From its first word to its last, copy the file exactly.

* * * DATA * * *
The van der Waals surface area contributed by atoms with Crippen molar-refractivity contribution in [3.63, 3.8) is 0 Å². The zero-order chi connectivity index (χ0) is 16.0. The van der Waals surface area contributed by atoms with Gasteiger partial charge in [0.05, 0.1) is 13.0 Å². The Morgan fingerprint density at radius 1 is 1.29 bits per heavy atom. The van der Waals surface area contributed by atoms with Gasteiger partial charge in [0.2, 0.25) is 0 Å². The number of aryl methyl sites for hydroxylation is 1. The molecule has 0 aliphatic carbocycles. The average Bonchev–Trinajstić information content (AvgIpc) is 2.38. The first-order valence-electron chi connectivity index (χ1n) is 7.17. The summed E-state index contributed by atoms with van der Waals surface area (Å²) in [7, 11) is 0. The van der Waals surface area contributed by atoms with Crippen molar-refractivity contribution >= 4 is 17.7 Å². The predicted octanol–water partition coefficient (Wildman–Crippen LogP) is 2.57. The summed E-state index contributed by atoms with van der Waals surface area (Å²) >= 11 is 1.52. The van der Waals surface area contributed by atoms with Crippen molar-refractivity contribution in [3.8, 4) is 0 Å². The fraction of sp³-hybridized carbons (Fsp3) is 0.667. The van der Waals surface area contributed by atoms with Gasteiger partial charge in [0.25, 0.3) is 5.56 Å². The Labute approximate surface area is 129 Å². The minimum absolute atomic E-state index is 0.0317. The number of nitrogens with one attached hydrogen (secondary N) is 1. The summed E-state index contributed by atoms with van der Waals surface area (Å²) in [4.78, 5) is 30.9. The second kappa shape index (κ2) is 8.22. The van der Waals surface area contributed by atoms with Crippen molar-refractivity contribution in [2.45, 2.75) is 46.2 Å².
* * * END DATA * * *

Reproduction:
The van der Waals surface area contributed by atoms with Crippen molar-refractivity contribution in [3.63, 3.8) is 0 Å². The zero-order chi connectivity index (χ0) is 16.0. The van der Waals surface area contributed by atoms with Gasteiger partial charge in [0.05, 0.1) is 13.0 Å². The Morgan fingerprint density at radius 1 is 1.29 bits per heavy atom. The van der Waals surface area contributed by atoms with Gasteiger partial charge in [0.2, 0.25) is 0 Å². The number of aryl methyl sites for hydroxylation is 1. The molecule has 0 aliphatic carbocycles. The average Bonchev–Trinajstić information content (AvgIpc) is 2.38. The first-order valence-electron chi connectivity index (χ1n) is 7.17. The summed E-state index contributed by atoms with van der Waals surface area (Å²) in [7, 11) is 0. The van der Waals surface area contributed by atoms with Crippen molar-refractivity contribution >= 4 is 17.7 Å². The predicted octanol–water partition coefficient (Wildman–Crippen LogP) is 2.57. The summed E-state index contributed by atoms with van der Waals surface area (Å²) >= 11 is 1.52. The van der Waals surface area contributed by atoms with Crippen molar-refractivity contribution in [3.8, 4) is 0 Å². The fraction of sp³-hybridized carbons (Fsp3) is 0.667. The van der Waals surface area contributed by atoms with Gasteiger partial charge in [0.25, 0.3) is 5.56 Å². The Labute approximate surface area is 129 Å². The minimum absolute atomic E-state index is 0.0317. The number of nitrogens with one attached hydrogen (secondary N) is 1. The summed E-state index contributed by atoms with van der Waals surface area (Å²) in [4.78, 5) is 30.9. The second kappa shape index (κ2) is 8.22. The van der Waals surface area contributed by atoms with Crippen molar-refractivity contribution in [2.45, 2.75) is 46.2 Å².